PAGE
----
For Those Who Wait won’t come as a surprise to any who have heard Fireflight before, but these ears hear better pacing and variety between tracks, less reliance on orchestration, and a few new twists. Listeners will make their own determination about how well Fireflight is fulfilling their calling to write songs and make music, but it’s obvious that Dawn and Justin feel good about recent efforts. Their second recording experience with producer Rob Hawkins (whose résumé includes everything from country rock to artsy indie rock to tween pop), there’s no hiding what Justin thinks of working with him.

“Oh, man, I love that dude! He is the best person in the universe to work with, as far as I’m concerned.” Justin tells me that in between Fireflight projects Rob had produced a hardcore band (I ask who and he says, “Write this down.” I pause, waiting for what I’m supposed to write, and everybody laughs. “Write This Down. That was the name,” and everybody laughs again.). Cox talks about Rob playing it for them. “Their cd sounds incredible! And I told him, ‘I want some of that!’”

Previously the band recorded with Hawkins in a rented studio, but this time “we actually did a lot of the work at his home studio, which is new,” Justin says, adding, “he’s got a really good feel … he knows what his room sounds like, so he knows how to make things sound awesome.”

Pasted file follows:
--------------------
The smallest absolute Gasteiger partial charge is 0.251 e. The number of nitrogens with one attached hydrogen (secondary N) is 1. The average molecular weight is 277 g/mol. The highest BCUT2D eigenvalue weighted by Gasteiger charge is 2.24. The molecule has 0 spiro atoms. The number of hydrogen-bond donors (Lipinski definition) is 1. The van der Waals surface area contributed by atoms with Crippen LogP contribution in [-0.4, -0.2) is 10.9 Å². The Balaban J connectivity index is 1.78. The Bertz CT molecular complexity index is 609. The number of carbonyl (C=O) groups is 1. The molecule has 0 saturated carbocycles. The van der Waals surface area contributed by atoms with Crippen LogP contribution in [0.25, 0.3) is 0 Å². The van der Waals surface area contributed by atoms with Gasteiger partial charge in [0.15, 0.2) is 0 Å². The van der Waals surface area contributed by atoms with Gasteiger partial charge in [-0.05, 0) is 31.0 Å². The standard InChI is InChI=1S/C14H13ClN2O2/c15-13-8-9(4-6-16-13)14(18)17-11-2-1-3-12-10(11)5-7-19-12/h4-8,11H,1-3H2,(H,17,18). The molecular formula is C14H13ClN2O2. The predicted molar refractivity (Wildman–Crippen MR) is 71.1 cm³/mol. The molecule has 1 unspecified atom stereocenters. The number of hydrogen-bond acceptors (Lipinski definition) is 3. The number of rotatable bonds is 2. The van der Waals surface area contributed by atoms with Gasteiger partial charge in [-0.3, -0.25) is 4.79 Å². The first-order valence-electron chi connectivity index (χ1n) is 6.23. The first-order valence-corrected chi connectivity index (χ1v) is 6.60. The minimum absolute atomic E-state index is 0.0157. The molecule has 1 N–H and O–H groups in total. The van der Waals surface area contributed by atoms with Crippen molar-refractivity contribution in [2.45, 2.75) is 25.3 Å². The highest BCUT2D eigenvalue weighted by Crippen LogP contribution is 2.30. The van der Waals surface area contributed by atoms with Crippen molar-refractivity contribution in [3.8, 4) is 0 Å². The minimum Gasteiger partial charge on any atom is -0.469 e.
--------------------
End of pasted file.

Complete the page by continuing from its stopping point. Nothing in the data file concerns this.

Justin also tells me about a couple of new piano ballads the band believes will broaden their audience, specifically mentioning the track “Name.” I tell them I especially dug the transparent grittiness of the lyrics, which paints pictures of two hard realities in a hospital. Dawn offers humble thanks and murmurs, “Well, it broke my heart to write it.”

“Yeah, we’re all sitting around crying while we’re writing it,” Justin says, and we all crack up over the phone.

Dawn goes on to tell us that “it’s actually about a couple of people that we have met, one on the road and one at home… And it honestly broke our hearts, so we feel that a lot of people are going to be able to connect on a very deep level with that song.” I agree, though I don’t say that I personally favor the haunting closing track, “Recovery Begins.”

We discuss why the title track, perhaps most reminiscent of the vibe of Unbreakable, isn’t the first single. Dawn says that when another song (catchy as all get-out, and evoking the classic ‘80s and ‘90s rock and metal that have influenced the band) turned out exceptionally strong, “I think that we just decided instead of busting out the game with the title track, let’s just kind of keep the champion in the corner.” They decided to go with “Desperate” first, she says, giggling with enthusiasm, “’cause it’s just, like, really hot!”

Before we wrap the interview, I ask if they have any last things to add. Dawn says, “Just that we hope to see the readers at the shows.” Asked what their goals are when headlining a show, Justin joshes, “I think my personal goal is not to pass out or to become so dehydrated from sweating, ‘cause I sweat a lot.” As our laughter dies down, he grows serious. “We want people to feel … these songs are not just music and words. They’re stories and messages that we care about them, and there’s power behind the words. We want God to be seen in our work, not just a bunch of us, you know? We don’t want people just to see Justin, Dawn, Glenn, Wendy and Phee. We want people to see God.”